EU alum, chief marketing officer for Billy Casper Golf speaks at Evangel
December 9, 2013 | Paul K. Logsdon
Evangel University’s Recreation and Sport Management students recently had the opportunity to get up-close and personal with one of the top experts in the field.
Kyle Ragsdale is the chief marketing officer at Billy Casper Golf (BCG) — the largest owner-operator of golf courses, country clubs and resorts in the USA.
He oversees the development and implementation of all sales, marketing communications and public relations efforts for BCG.
Ragsdale, a 1988 Evangel graduate, is also an adjunct professor at Georgetown University in Washington, D.C., where he teaches sports marketing in the Master of Sports Management program.
“This was a great opportunity to meet and network with an Evangel alumnus who is currently working in the highest level of professional sports,” says Donovan Nelson, assistant professor of Kinesiology at Evangel.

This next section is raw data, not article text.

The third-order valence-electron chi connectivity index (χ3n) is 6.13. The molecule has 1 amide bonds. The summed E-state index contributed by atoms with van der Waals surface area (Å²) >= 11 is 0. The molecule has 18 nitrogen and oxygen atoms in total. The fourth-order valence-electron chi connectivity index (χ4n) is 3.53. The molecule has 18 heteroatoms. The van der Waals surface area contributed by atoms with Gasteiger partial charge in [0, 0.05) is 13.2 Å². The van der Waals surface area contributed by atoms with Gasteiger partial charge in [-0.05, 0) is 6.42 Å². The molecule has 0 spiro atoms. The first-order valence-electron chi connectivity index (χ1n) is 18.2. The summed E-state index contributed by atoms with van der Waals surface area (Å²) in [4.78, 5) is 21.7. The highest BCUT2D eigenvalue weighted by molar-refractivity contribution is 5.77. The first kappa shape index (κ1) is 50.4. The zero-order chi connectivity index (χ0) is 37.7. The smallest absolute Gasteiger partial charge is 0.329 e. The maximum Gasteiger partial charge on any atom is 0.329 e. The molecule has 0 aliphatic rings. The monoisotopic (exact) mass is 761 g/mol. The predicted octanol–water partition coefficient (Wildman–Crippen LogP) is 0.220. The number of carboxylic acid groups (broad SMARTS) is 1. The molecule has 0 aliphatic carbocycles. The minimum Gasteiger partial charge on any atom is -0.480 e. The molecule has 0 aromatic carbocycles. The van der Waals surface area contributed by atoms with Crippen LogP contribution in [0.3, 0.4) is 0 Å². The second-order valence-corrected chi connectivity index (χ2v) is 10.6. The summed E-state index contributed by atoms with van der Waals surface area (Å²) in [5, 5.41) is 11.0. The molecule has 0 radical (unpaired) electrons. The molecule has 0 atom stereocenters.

Ragsdale holds a B.B.A. in accounting from Evangel and an M.B.A. from the Kellogg School of Management at Northwestern University.
Prior to working at Billy Casper Golf, Ragsdale was the vice president of business and finance at SB Nation — the largest online network of sports communities.
While there, he was the lead relationship executive for some of the biggest consumer brands including BMW, Procter & Gamble, Microsoft, NFL Networks, M&M Mars, and Starbucks.
Ragsdale was asked about the current demographics of the golf industry.
“Golf is hard and it is expensive. Whether you are five or 105, everyone plays by the same rules,” he says. “We are working on some changes, such as making it easier to get introduced to golf through different price points. We are also working on loosening up some of the rules — for example, why not allow music on the course?”
As he concluded, Ragsdale challenged the students to think about careers differently. “What if you only had five years to live, and you needed to work during that time? Do you love what you are doing enough to keep doing it?
“When you start thinking like that, money and title are not very important — so do what you love to do.”